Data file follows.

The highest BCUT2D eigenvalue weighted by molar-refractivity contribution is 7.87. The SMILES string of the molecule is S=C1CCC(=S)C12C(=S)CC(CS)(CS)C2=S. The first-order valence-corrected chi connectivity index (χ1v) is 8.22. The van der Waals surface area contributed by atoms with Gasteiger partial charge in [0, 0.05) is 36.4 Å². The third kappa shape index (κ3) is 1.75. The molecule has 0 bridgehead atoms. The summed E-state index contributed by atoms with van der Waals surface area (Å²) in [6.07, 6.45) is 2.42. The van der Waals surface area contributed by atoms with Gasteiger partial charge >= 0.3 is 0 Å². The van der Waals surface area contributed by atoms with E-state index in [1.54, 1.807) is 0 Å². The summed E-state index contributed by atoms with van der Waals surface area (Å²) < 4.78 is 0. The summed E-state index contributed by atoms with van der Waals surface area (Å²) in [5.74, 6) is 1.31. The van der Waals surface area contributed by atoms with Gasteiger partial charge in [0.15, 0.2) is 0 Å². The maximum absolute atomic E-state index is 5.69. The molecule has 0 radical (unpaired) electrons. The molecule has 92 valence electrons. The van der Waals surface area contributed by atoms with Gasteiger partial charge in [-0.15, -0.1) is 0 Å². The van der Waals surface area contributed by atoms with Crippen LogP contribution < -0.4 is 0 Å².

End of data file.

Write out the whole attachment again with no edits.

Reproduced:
The highest BCUT2D eigenvalue weighted by molar-refractivity contribution is 7.87. The SMILES string of the molecule is S=C1CCC(=S)C12C(=S)CC(CS)(CS)C2=S. The first-order valence-corrected chi connectivity index (χ1v) is 8.22. The van der Waals surface area contributed by atoms with Gasteiger partial charge in [0, 0.05) is 36.4 Å². The third kappa shape index (κ3) is 1.75. The molecule has 0 bridgehead atoms. The summed E-state index contributed by atoms with van der Waals surface area (Å²) in [6.07, 6.45) is 2.42. The van der Waals surface area contributed by atoms with Gasteiger partial charge >= 0.3 is 0 Å². The van der Waals surface area contributed by atoms with E-state index in [1.54, 1.807) is 0 Å². The summed E-state index contributed by atoms with van der Waals surface area (Å²) < 4.78 is 0. The summed E-state index contributed by atoms with van der Waals surface area (Å²) in [5.74, 6) is 1.31. The van der Waals surface area contributed by atoms with Gasteiger partial charge in [0.15, 0.2) is 0 Å². The maximum absolute atomic E-state index is 5.69. The molecule has 0 radical (unpaired) electrons. The molecule has 92 valence electrons. The van der Waals surface area contributed by atoms with Gasteiger partial charge in [-0.15, -0.1) is 0 Å². The van der Waals surface area contributed by atoms with Crippen LogP contribution < -0.4 is 0 Å².